Here are the slides from the talk:
Morville is a long-time writer on all things Information Architecture – and is the author/co-author of 3 books: Information for the World Wide Web (3rd ed), Ambient Findability, and Search Patterns: Design for Discovery, upon which this talk is based.
More information on the Search Patterns book can be found at the searchpatterns.org website.
So this weekend for me was, in part, devoted to exploring innovation at Google. I found several educational gems that I will reference in this post.
Innovation at Google – Alfred Spector
A very informative lecture given on Innovation at Google give by Alfred Spector, Vice President of Research and Special Initiatives at Google, in January 2009 at Berkeley’s Engineering School.
Spector talks about both the cultural aspects that promote innovation at Google, as well as some of the available infrastructure and approaches that enable Google to innovate as quickly and consistently as they do.
Innovation at Google – Jeff Dean and Amit Singhal
Here’s a video more focused on technical innovation at Google in which Alfred Spector interviews Google Fellows Jeff Dean and Amit Singhal – where they discuss the challenges Search Quality and Large-Scale Search Infrastructure considerations.
Innovation at Google – Hal Varian
Finally, focusing more on business innovation, a couple of very interesting talks from Google Chief Economist Hal Varian. The first is a podcast from McKinsey Quarterly in which Varian new models for innovation that the Web economy provides (more on this below).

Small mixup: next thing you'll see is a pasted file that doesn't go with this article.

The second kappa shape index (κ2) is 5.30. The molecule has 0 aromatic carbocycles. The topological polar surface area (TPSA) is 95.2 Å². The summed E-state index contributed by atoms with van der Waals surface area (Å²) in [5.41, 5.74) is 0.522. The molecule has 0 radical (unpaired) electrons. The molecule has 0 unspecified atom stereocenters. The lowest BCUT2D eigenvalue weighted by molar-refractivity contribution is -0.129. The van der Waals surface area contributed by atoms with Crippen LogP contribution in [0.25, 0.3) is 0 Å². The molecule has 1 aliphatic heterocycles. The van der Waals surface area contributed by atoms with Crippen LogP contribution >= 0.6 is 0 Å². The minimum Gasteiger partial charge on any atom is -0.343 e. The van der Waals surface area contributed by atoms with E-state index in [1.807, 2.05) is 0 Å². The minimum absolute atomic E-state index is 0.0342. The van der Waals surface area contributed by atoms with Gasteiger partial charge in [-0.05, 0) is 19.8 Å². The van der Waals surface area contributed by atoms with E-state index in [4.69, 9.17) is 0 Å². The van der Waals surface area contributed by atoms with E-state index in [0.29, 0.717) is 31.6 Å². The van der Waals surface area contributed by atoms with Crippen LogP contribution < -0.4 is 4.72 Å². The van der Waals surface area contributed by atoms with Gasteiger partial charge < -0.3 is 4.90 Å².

The video of Varian’s second talk is provided below, this talk delivered in Brussels in June 2009:
This is a truly fascinating talk which echos Varian’s comments in the podcast above. Oh, BTW, here’s a link to the slide presentation of Varian’s talk.
The idea I find most compelling in Varian’s two talks is what Varian calls “combinatorial innovation”, the idea that a set of technologies can be combined and recombined to create new innovations. Varian provides examples of combinatorial innovation from previous innovation waves in history including:
- 1800: Interchangable mechanical parts (for example, in gunmaking
- 1900: Gasoline engine
- 1960: Integrated circuits
- 1995-now: Internet
Of course, Google is one of the key suppliers of the digital interchangeable parts on the web, in the form of its APIs, development platforms, and hosted operating environments.
I should also mention that one of Varion’s key roles at Google is broad oversight for Google’s Ad Auction algorithms. Please see the video below for an overview of how Google prices its search ads:
Food for thought for anyone interested in the culture and conditions for supporting business innovation in today’s economy.
Here’s a video of the Google Search Event 2009 keynote held on December 7th of this year:
One of the new capabilities/features Google announced at this event is Real-Time Search. Here’s a brief video:
As Google fellow Amit Singhal says,
Google Real Time Search is Google’s Relevance technology meeting the Real-time Web … and Relevance is the foundation of this product.
For more on Relevance technology at Google, see the blog post Introduction to Google Ranking. For additional coverage of Google’s real-time search announcement, see here and here. For an excellent overview of the presentation, please see Danny Sullivan’s post live-blogging the event.
Ho hum. Just more great material from The Guardian’s Martin Belam. With the rise of Google, Search has become a cornerstone of the Web. Here’s Belam’s archive of all things Search at The Guardian.
There’s a whack of good content here.
Google recently (in May 2009) held its Searchology 2009 event, where they present the future of Search from Google’s unique vantage point.
The slides from the presentation (in a kind of weird format) can be found here.